Column (in German): DIW Wochenbericht 13-14/2021.

Column (in German): ZEW News 9/2009.

Column (in German): DIW Wochenbericht 14/2014.

Working Papers

Columns: DIW Weekly Report 19/2019 (in English), DIW Wochenbericht 19/2019 and Oekonomenstimme (in German).

Inefficient human decisions are driven by biases and limited information. The health care sector is one leading example where machine learning is hoped to deliver efficiency gains. Antibiotic resistance constitutes a major challenge to health care systems largely due to human antibiotic overuse. In this paper, we investigate how machine learning provides new opportunities to design decision rules that reduce antibiotic use. We focus on urinary tract infections in primary care which constitute one of the leading causes for antibiotic use. Laboratory testing can diagnose bacterial infections but with considerable delay such that physicians often prescribe prior to attaining diagnostic certainty. Using Danish administrative and laboratory data, we find that machine learning methods are capable of predicting the presence of bacteria out-of-sample and complement physician prescribing. We optimize policy rules which delegate a share of prescription decisions to physicians and base the remaining decisions on machine learning predictions. The policy shows a potential to reduce antibiotic prescribing by 8.4 percent and overprescribing by 20.9 percent without assigning fewer prescriptions to patients with bacterial infections. We find that human-algorithm cooperation is essential to achieve efficiency gains.

Human decision-making varies due to differences in information and incentives. This constitutes a substantial challenge for evaluating how machine learning predictions can improve decision outcomes. We tackle this challenge in the context of the major health policy problem of improving efficiency in antibiotic prescribing, the leading cause of antibiotic resistance. We incorporate machine learning predictions on large-scale administrative data into a treatment choice model featuring heterogeneity in patients’ disease risk, physician payoffs, and diagnostic skill. We find substantial variation in the skill to diagnose bacterial urinary tract infections and in how physicians trade off the antibiotic resistance externality against curative benefits. Counterfactual policy evaluation shows that providing predictions to physicians increases efficiency but does not reduce antibiotic use. To reduce prescribing, by close to 10 percent, physicians must be incentivized. Our results highlight the importance of the potential misalignment of decision-makers’ and social planners’ objectives in considering prediction policies, while accentuating the complementarity of machine learning and human expertise.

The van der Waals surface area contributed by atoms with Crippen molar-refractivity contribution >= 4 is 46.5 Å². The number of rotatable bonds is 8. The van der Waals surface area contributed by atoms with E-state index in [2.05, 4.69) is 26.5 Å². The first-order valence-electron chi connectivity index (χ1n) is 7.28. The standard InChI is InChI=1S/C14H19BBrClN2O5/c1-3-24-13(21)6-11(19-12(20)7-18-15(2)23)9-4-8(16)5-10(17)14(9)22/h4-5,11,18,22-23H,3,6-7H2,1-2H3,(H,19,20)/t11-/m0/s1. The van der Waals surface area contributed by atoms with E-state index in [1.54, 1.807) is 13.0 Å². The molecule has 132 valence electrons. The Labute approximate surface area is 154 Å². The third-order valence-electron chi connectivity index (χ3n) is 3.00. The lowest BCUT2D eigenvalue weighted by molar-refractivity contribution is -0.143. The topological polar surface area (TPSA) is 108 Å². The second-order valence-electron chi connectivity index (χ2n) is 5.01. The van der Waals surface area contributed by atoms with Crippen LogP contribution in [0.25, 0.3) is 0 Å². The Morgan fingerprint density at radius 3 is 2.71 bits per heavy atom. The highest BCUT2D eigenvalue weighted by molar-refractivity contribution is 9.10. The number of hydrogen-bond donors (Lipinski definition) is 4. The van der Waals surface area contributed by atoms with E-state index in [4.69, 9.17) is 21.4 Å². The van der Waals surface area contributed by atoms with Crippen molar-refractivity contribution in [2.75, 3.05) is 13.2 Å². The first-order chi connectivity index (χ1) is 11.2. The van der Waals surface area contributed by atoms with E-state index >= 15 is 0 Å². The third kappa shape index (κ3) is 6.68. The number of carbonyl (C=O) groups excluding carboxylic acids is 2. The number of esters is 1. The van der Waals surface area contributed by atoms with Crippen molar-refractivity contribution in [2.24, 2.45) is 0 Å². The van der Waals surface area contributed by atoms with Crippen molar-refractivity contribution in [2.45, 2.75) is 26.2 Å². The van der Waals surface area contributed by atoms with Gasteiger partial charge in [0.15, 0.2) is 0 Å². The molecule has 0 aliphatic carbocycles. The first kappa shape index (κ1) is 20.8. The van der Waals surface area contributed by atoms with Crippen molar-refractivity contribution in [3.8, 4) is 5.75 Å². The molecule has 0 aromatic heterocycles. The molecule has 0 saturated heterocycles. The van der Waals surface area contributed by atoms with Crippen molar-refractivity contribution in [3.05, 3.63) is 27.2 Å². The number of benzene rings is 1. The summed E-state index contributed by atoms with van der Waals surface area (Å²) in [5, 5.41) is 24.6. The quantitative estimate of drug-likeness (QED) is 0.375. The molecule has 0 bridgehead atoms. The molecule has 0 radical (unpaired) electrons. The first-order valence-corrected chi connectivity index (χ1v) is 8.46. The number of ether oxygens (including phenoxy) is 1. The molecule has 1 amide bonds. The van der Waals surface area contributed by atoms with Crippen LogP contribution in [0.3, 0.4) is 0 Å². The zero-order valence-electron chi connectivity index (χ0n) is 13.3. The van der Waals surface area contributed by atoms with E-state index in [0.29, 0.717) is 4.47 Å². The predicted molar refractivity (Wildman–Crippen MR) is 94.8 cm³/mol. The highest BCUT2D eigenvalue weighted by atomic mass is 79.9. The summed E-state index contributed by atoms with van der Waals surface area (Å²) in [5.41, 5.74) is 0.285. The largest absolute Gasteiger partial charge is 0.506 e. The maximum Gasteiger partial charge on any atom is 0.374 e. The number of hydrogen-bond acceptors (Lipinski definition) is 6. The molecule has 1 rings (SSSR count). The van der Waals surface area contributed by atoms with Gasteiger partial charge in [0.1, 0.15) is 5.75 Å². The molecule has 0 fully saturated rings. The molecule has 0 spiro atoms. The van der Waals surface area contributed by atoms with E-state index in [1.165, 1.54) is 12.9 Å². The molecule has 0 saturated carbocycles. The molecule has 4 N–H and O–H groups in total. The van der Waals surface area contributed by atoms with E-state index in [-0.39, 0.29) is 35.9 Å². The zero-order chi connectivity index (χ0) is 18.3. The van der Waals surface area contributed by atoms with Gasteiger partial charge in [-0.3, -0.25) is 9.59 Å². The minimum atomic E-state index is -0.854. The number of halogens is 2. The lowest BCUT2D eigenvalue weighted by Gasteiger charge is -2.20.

Human antibiotic consumption is considered the main driver of antibiotic resistance. Reducing human antibiotic consumption without compromising health care quality poses one of the most important global health policy challenges. A crucial condition for designing effective policies is to identify who drives antibiotic treatment decisions, physicians or patient demand. We measure the causal effect of physician practice style on antibiotic intake and health outcomes exploiting variation in patient-physician relations due to physician exits in general practice in Denmark. We estimate that physician practice style accounts for 53 to 56 percent of between-clinic differences in all antibiotic consumption, and for 74 to 81 percent in the consumption of second-line antibiotic drugs. We find little evidence that low prescribing styles adversely affect health outcomes measured as preventable hospitalizations due to infections. Our findings suggest that policies to curb antibiotic resistance are most effective when aimed at improving physician decision-making, in particular when they target high prescribers. High prescribing practice styles are positively associated with physician age and negatively with staff size and the availability of diagnostic tools, suggesting that improvements in the quality of diagnostic information is an important path to improved decisions.

Column (in German): DIW Wochenbericht 29-30/2022. Media coverage in Tagesspiegel, Der StandardKronenzeitungHeise, PC-Welt, BR, and Computerwoche podcast (in German).

We quantify Facebook’s ability to build shadow profiles by tracking individuals across the web, irrespective of whether they are users of the social network. For a representative sample of US Internet users, we find that Facebook is able to track about 40% of the browsing time of both users and non-users of Facebook, including on privacy-sensitive domains and across user demographics. We show that the collected browsing data can produce accurate predictions of personal information that is valuable for advertisers, such as age or gender. Because Facebook users reveal their demographic information to the platform, and because the browsing behavior of users and non-users of Facebook overlaps, users impose a data externality on non-users by allowing Facebook to infer their personal information.

We analyze the effects of a hypothetical payment card fee regulation on bank profits, consumer welfare, and merchant welfare. We model consumers’ and merchants’ bank choices for debit card services, cardholders’ demand for card usage (conditional on bank choice), and how banks account for these in setting card fees to their customers. To estimate the model, we use bank-level data and survey data from the Norwegian debit card scheme, BankAxept. We conduct counterfactual exercises to analyze the effects of interchange fee regulations in the debit card scheme.

Former title: Considerations on partially identified regression models, Centre for European Economic Research Discussion Paper 2012-024, BETA (Bureau d’Economie Théorique et Appliquée) Working Paper No. 2012-07, Online Appendix: Download

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